Members of Law Enforcement. Governor Paterson. Senator Smith. Mayor Jennings. County Executive Breslin. Members of the Clergy. Fellow Legislators. Ladies and Gentlemen.
To the families, friends and colleagues of the law enforcement officers we honor here this afternoon, I humbly extend to you the condolences of each and every member of the New York State Assembly, as well as our eternal gratitude and respect.
We add our voices to those of the good citizens of our state in giving thanks to the Creator for blessing us with heroes of such immense courage and such an unflinching sense of duty.
To the loved ones and the colleagues of the eleven officers who succumbed to cancer and other illness brought on by their exposure to World Trade Center toxins, I offer you my personal and heartfelt sympathy.
I live not far from the World Trade Center. I saw the jet that struck the South tower. I felt the ground shake. I inhaled the toxic smoke. I know how nobly and heroically the NYPD - and all of the City's first responders - carried out their duties on that tragic September day.
That those of you who were fortunate enough not to lose a loved one on September 11th were forced to watch them suffer and weaken over the years because of their exposure, is a subject I will not expound upon here.
There are, however, two things I am compelled to say.
First, the commitment and sacrifice of your loved ones will likely save countless first responders from a similar fate. That is a fact.
Second, these deceased officers - New York's Finest - deserved better from their government.
When this ceremony is completed and we return to our offices and our homes, this wall will keep its solemn and solitary vigil.
Hundreds will pass by never knowing it is here.
There are times when I wish we could bring this monument to every community and to every school so that our young might comprehend in their minds and in their hearts that the treasures we take for granted - peace, justice, freedom and Democracy - often require much more than the force of law.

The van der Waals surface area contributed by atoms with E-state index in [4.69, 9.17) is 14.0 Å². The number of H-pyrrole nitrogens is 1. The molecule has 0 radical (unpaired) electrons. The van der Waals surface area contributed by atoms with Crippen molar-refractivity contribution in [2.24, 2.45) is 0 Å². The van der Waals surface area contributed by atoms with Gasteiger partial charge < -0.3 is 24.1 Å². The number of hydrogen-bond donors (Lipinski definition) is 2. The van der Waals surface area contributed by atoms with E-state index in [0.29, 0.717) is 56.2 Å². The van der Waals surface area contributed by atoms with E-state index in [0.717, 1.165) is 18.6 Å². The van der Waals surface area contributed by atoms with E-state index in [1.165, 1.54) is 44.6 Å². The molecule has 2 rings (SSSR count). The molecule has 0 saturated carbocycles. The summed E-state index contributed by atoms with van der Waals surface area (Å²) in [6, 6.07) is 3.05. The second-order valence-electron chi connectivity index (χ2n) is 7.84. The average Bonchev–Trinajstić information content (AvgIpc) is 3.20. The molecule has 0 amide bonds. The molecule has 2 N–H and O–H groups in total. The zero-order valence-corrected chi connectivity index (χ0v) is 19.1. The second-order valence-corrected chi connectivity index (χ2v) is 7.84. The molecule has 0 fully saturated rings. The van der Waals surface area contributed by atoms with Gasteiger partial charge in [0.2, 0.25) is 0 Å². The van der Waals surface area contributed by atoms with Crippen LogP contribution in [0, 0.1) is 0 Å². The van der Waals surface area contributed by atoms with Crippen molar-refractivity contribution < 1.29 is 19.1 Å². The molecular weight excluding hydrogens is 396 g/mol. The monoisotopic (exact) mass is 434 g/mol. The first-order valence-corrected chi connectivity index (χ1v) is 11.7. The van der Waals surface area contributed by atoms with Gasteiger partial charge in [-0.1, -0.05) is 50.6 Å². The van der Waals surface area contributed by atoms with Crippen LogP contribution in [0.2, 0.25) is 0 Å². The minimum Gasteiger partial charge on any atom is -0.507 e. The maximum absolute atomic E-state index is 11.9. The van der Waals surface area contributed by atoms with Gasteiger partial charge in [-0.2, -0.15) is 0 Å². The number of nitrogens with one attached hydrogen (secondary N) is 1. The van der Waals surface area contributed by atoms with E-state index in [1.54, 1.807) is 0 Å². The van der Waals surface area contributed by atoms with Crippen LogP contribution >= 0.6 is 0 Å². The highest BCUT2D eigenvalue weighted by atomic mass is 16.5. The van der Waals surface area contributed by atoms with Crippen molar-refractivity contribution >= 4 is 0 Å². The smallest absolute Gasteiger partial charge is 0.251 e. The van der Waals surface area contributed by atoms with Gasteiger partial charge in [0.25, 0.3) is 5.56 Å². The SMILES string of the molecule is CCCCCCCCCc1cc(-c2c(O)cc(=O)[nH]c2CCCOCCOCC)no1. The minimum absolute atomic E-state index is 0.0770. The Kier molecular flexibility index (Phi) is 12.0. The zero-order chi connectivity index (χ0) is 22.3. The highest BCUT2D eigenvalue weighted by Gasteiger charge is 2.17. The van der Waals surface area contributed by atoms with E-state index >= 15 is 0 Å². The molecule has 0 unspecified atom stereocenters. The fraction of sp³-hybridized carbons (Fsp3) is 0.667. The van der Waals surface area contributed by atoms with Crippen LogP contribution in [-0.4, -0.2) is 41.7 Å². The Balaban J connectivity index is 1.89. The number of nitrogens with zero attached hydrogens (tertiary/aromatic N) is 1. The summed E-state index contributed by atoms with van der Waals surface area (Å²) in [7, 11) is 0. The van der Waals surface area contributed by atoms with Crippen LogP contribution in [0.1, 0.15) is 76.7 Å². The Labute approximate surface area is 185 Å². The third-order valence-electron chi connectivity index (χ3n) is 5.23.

Sometimes a sacrifice is required; the surrender of a life - a father, a mother, a brother, a sister, a son, a daughter, a friend, a community leader, a beacon of faith and hope.
One thousand, two hundred and eighty-two ultimate sacrifices are on this wall right now.
If one child - just one - could see beyond the polished surface to the hard truth that lies within perhaps one less bad decision will be made and one less name will be carved into this wall.
When I look at this monument, my impression is that it says more about the nature of the people who accept the duty of enforcing the law than it does about the profession.
Law enforcement is a calling to men and women of valor.
It is a calling to citizens who are compelled to make right that which is wrong, who are compelled to confront injustice and disaster and would do so regardless of their occupation, because that is what heroes do.
I believe their spirits are with us today and that they live on in us and in our state. I know that even now, as we stand here honoring the lives and the sacrifice of our fallen heroes, somewhere in our state a voice is saying, "Mom, Dad, I'm going to be a police officer when I grow up."
It is up to us, to all New Yorkers, to make our state a place that is worthy of such heroes. Let that always be our mission.
To the families of the officers we honor today, I thank you for sharing their lives with us.
May G-d bless you and may G-d guide and protect our valiant law-enforcement officers wherever they are serving.